There is no better truth than knowing you have to begin and get to the end to take the next step in the process.

Innocent Darkness has a wonderful premise. I look forward to its release.

This post couldn't have come at a better time. I keep telling myself I will write it when I am done with this...done with that....it keeps getting postponed and I too thought I would "be a writer" by now. Thanks for the inspiration to actually get to it!

- Jessica @ Book Sake

I was the same way until a few years ago - lots of chapters & idea snippets floating around, but no finished book.

I'm glad we've both had that turning point! It's so much more fun to see how the story ends. Although, yes, more work.

Thanks so much for all the kind words, and thank you for having me on!

You are so right Suzanne. Great post as always.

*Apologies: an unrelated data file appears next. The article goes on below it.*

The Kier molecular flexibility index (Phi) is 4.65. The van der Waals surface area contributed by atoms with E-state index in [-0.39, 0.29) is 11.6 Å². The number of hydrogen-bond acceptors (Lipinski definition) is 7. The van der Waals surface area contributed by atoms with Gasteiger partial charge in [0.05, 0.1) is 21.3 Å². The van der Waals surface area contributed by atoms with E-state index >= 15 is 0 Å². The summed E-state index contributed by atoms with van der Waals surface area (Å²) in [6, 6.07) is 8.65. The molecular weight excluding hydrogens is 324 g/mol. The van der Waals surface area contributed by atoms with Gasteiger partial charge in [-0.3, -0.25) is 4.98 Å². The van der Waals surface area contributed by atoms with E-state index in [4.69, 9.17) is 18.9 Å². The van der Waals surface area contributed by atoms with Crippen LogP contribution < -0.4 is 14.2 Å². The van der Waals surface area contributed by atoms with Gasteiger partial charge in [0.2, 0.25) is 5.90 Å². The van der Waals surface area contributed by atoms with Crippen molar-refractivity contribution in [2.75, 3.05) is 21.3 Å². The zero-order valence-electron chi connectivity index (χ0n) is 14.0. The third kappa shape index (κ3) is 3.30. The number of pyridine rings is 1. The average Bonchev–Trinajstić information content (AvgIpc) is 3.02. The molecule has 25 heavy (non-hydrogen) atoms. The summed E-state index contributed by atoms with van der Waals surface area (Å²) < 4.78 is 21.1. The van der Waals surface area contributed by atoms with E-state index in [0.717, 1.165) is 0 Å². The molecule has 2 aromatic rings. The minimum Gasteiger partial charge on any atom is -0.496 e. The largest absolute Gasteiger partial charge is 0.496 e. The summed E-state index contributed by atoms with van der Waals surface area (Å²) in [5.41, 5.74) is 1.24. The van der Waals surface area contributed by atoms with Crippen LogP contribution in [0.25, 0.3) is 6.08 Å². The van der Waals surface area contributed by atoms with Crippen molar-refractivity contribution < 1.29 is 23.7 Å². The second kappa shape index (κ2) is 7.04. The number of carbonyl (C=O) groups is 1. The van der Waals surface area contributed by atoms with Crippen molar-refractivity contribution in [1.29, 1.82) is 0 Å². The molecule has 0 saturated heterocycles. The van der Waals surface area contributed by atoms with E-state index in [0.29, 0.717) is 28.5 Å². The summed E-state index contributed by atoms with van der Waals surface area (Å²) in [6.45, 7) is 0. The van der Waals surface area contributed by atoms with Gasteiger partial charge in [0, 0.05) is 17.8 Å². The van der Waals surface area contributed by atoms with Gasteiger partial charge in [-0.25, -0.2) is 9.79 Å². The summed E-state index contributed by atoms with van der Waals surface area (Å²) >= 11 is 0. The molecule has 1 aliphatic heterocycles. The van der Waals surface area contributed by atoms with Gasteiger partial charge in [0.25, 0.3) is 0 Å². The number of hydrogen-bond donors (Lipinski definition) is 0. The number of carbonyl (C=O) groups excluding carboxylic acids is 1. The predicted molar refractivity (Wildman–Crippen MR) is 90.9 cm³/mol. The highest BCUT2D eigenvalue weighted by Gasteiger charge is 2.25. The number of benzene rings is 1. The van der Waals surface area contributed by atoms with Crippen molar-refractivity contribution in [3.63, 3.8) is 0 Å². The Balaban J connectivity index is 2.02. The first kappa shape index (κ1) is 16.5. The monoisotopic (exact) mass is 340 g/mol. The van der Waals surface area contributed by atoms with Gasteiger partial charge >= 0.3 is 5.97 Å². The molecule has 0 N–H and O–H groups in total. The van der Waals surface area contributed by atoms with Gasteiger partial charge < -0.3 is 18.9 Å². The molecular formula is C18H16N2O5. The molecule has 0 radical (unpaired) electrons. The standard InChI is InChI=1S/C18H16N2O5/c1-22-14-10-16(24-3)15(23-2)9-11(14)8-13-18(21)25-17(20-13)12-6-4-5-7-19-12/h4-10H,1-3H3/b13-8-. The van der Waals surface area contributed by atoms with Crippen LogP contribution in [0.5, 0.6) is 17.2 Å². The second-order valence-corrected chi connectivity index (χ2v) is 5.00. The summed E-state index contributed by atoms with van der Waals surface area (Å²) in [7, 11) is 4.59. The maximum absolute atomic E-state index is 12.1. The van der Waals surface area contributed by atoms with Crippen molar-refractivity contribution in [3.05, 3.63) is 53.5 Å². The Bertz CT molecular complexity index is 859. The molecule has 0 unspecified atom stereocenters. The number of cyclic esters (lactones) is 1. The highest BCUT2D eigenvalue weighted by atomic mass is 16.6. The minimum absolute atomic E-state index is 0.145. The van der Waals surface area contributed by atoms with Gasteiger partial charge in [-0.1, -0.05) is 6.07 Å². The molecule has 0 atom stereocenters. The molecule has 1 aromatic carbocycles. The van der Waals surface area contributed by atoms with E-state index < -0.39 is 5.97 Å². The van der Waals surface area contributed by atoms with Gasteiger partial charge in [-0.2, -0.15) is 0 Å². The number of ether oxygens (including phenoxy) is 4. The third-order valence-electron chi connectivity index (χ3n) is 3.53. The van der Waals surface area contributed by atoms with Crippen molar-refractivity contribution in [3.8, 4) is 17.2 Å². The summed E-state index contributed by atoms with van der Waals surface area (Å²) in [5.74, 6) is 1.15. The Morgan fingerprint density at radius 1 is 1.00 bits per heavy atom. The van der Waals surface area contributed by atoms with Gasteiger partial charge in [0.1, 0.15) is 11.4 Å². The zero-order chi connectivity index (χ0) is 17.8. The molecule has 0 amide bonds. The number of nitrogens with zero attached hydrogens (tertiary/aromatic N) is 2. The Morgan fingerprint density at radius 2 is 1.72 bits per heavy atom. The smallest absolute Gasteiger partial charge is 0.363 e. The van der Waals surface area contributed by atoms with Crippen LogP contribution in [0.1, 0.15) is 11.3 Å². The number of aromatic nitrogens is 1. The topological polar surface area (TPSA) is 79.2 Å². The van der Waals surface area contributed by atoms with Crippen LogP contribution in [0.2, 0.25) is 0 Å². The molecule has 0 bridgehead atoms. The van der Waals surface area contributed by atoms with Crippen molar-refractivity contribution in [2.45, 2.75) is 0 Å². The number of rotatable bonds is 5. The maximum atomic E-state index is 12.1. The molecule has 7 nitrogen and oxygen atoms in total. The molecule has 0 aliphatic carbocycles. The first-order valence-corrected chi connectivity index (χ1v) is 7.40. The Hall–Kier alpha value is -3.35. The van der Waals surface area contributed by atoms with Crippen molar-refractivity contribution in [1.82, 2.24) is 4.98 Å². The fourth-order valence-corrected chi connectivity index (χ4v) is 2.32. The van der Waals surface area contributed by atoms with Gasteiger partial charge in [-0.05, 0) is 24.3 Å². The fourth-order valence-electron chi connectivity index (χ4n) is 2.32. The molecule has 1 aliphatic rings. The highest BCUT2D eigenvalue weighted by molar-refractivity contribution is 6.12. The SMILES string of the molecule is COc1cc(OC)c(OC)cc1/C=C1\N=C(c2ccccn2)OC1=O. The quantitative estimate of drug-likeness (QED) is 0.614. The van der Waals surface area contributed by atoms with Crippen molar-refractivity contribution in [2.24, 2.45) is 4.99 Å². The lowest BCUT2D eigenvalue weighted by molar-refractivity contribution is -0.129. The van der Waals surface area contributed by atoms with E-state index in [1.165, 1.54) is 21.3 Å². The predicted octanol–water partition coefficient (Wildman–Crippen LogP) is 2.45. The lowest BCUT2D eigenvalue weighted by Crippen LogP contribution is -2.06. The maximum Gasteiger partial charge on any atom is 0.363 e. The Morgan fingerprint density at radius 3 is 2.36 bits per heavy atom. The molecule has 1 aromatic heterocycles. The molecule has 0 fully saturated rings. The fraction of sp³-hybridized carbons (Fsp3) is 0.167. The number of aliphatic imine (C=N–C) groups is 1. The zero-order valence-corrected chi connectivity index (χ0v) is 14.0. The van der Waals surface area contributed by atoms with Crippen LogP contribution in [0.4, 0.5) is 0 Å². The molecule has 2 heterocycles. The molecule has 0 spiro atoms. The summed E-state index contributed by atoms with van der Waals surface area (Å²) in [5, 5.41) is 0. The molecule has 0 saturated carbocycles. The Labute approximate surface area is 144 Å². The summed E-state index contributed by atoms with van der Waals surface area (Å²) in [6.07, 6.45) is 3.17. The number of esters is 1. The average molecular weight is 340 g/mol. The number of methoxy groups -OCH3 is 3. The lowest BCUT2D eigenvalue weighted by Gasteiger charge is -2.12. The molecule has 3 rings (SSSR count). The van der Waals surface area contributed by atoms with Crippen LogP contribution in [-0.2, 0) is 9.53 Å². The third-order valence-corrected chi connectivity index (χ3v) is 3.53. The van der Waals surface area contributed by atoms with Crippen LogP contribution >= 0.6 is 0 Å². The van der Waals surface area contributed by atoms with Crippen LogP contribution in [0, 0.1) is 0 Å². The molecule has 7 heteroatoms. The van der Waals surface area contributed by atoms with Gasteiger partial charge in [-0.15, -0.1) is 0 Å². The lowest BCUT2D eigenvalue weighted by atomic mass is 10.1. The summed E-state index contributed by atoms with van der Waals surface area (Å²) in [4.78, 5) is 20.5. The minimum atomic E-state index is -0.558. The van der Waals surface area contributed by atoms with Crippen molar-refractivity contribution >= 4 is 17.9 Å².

Yes! Great post, Suzanne. Thank you so much for sharing your story for us -- a real inspiration!

Keeping with a story until The End is the hardest part for me. I tend to jump around and abandon projects for the next idea that comes along. My writing goal for this year is to actually finish my current story - it's go reassuring to knoe I'm not the only one that's struggled with this, and that you cmar through it. Thanks for the guest post! :]

Thanks, Suzanne, always fascinating to read your posts.bthis resonated with me:

"the fourth manuscript I’d queried.  With the three others I’d amassed hundreds of rejections"

That sums up nicely the amount of effort and dedication involved, and that we can't always expect our first m/s to get picked up.

Thank you for that!

Suzanne, thanks so much for the awesome guest blog! The pleasure was all ours (and the readers).